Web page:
The media's coverage has to a great extent reflected the public mood. For weeks, newspapers were full of pictures of civilians killed and of buildings destroyed as a result of the Israeli attacks, their headlines openly critical of Israeli heavy-handedness. In addtion, most columnists held Israel responsible for the latest round of violence, and recommended both an immediate ceasefire and the unconditional withdrawal of Israeli troops from Lebanese territory.

Moreover, even Recep Tayyip Erdoğan himself – noted for his frankness on Israel's Palestinian policy (he once accussed Israel of "implementing state terrorism" against the Palestinians) – was explicit in his criticism of Israel. He accused the Israeli side of being "to blame" for the war, though backtracked some days later by saying: "It doesn't make sense to ask whose fault it is".

But Israel has not been the only target of Turkish criticism. The United States's overt and unshaken approval of the Israeli attacks has fuelled the already high anti-US tide in Turkey. Furthermore, the US administration's refusal to approve Turkey's possible military intervention in northern Iraq to strike militants of the Kurdish PKK – while fully endorsing Israel's punitive policy towards Hizbollah – was seen as further proof of an "American-style double standard".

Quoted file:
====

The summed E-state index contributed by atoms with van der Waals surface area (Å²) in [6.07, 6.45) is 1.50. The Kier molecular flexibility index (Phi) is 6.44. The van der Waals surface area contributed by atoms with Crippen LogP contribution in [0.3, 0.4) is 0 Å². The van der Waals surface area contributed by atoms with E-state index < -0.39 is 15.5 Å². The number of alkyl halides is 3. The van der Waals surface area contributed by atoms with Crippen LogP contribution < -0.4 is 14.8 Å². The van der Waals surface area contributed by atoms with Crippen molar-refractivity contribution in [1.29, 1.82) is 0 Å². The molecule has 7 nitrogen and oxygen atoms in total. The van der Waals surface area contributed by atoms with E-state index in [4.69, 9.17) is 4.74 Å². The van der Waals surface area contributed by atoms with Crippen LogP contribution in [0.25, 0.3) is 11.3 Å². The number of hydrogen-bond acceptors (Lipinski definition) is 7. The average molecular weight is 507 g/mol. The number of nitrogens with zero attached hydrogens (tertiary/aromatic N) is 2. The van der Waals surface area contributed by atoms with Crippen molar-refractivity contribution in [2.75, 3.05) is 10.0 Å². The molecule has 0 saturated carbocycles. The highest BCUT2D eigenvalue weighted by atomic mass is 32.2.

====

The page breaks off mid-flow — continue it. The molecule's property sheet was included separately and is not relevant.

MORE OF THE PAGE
In addition, the United Nations and the European Union have come under fire for what many Turks perceive as their passive and ineffective policy. Most interestingly perhaps, there has been criticism of Arab regimes as well – mainly Saudi Arabia, Egypt and Jordan – for their "cowardice" in failing to support their Arab brethren.

Turkey's role in Lebanon

After a frustrating attempt to act as a mediator between the two sides to secure a ceasefire and the release of the kidnapped Israeli soldiers, most attention in the Turkish public arena has focused on Turkey's possible participation in an international force to be deployed in Lebanon when conditions allow for the implementation of the ceasefire.

Despite the pro-Arab (in this case pro-Lebanese) mood, Turkish public opinion in general has been cautious about such direct involvement by Turkey. A few columnists have seen this possible deployment as "a means to strenghten Turkey's regional role" and "a way to improve tarnished American-Turkish relations"; but many sectors of public opinion see this as a "very dangerous mission" and an "unnecesarry adventure".

The government, however, seems willing to take the risk – provided that a ceasefire was secured and the international force would act under full UN mandate.

This readiness, if combined with progress on the ground in southern Lebanon in light of the United Nations Security Council resolution 1701 passed on 11 August, is bound to keep the topic of sending Turkish troops to Lebanon at the top of Turkey's political agenda.

The final decision is as yet uncertain, but it will heavily depend on how the mission of this new force is defined and how Turkish public opinion – as much as the authorities – assesses its risks and responsibilities.